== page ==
Bandwidth hogging

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Bandwidth hogs are otherwise legitimate users of a paid or free service who use so much bandwidth that it adversely affects other users or the company's ability to make a profit. This should not be confused with bandwidth theft, which is the unauthorized use of bandwidth, such as connecting to someone's network without permission. For example, a home or university Internet connection is usually meant for web surfing, moderate file downloading and gaming. If a person downloads a large number of songs or movies on a regular basis, bandwidth usage may reach unacceptable levels, perhaps 100 times that of an average user, causing the connection of nearby users to suffer and costing the company more money.

Bandwidth hogging is similar to a denial-of-service attack in that the user is taking up bandwidth that could otherwise be used by other users, and in fact if done intentionally it can be called a DoS attack, but most bandwidth hogging is done not to restrict others' access to the resource, but simply to exploit the resource, whether innocently or otherwise. However, bandwidth hogging is not illegal; if a company cannot support certain bandwidth usage, it should specify this in the contract with their users.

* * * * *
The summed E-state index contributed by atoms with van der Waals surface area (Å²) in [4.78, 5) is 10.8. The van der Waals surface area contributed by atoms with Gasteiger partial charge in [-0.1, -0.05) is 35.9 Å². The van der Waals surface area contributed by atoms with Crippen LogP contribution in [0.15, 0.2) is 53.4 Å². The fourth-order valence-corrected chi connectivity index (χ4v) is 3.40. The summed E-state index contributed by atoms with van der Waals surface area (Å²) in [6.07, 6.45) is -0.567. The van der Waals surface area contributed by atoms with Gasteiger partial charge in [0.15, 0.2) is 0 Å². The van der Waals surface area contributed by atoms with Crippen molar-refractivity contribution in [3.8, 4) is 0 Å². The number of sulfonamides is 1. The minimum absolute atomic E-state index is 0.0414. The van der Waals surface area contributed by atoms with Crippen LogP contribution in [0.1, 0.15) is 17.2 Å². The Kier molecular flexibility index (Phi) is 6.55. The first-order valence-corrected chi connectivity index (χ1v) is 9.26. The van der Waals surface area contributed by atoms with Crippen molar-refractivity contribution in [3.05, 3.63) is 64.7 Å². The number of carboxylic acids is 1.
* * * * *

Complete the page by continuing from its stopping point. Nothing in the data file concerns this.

Bandwidth hogging depends on the relative (not absolute) amount of bandwidth used. For systems not designed to handle large volumes of data, it may not take much to disrupt the network through excessive bandwidth use. For example, an email with text and a few small pictures might use several hundred kilobytes, and far less if only text is used. Email systems are designed to handle files of this size. Using an email account to send 100 Megabyte-sized files (102,400 KB) could be considered bandwidth hogging. Though some companies may allow file transfers of this size, many limit the amount of data users are able to send at one time to stop this type of bandwidth hogging.

A positive use of bandwidth hogging is currently employed by scam baiters, who use the technique to shut down fake websites that are used for fraudulent activity, so that people being targeted by scammers cannot see the site.

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